Maine is on the verge of joining those states giving up their rights under the Electoral College and changing election rules to award the state’s vote to the winner of the popular vote.
The state’s Senate approved the plan in a 19-16 vote on Tuesday to join a pact of 14 other states that hope to allocate all of their Electoral College votes to the winner of the popular vote, according to WMTW ABC 8.
The plan will have to go back to the Maine House of Representatives for further consideration.
Even if Maine gives final approval of the plan, the change will not go into effect unless the other states joining the compact reach 270 electoral votes.
Maine would become the fifteenth state to join the compact. Already signed on are California, Colorado, Connecticut, Delaware, Hawaii, Illinois, Maryland, Massachusetts, New Jersey, New Mexico, New York, Rhode Island, Vermont, Washington, and Washington, DC.
The entire coalition is made up of liberal states whose electoral votes went to Hillary Clinton in 2016. Maine, however, split its votes in 2016, with three going to Clinton and one to President Trump.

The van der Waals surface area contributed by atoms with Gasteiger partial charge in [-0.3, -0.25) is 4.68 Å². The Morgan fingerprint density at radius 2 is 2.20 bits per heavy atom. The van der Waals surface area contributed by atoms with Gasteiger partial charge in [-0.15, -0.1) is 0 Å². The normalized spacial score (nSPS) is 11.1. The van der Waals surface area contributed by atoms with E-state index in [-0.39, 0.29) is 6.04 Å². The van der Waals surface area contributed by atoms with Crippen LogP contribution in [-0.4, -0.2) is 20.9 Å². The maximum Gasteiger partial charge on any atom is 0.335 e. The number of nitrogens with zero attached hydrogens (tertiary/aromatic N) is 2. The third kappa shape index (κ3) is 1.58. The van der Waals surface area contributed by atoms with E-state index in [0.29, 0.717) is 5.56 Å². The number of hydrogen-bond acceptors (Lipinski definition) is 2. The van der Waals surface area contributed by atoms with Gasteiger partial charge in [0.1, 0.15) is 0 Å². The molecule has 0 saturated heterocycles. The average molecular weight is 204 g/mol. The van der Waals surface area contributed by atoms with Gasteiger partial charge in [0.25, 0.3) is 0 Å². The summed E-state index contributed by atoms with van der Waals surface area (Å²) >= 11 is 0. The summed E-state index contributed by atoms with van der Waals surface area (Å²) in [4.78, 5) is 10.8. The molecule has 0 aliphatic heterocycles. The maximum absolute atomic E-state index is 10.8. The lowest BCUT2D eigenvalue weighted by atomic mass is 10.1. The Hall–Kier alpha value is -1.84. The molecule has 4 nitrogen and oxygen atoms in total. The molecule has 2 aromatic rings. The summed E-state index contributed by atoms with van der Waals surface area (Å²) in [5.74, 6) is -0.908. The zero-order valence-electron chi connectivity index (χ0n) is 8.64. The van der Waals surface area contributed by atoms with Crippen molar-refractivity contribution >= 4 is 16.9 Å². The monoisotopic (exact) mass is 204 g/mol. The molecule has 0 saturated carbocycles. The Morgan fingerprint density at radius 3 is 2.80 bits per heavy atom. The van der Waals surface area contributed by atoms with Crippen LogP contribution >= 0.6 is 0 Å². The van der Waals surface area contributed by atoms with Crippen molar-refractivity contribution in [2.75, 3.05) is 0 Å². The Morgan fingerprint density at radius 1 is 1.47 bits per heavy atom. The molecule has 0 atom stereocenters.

Winning the White House despite losing the popular vote is hardly unheard of. Five presidents have done so: John Quincy Adams (1824), Rutherford B. Hayes (1876), Benjamin Harrison (1888), George W. Bush (2000), and Donald Trump (2016).
While the popular vote movement is almost exclusively a liberal effort, the idea has found some few conservatives who support it. For instance, former Republican National Committee (RNC) chairman Michael Steele and former Michigan GOP chairman Saul Anuzis have both endorsed the idea. However, the conservative Eagle Forum has excoriated the idea.
Follow Warner Todd Huston on Twitter @warnerthuston.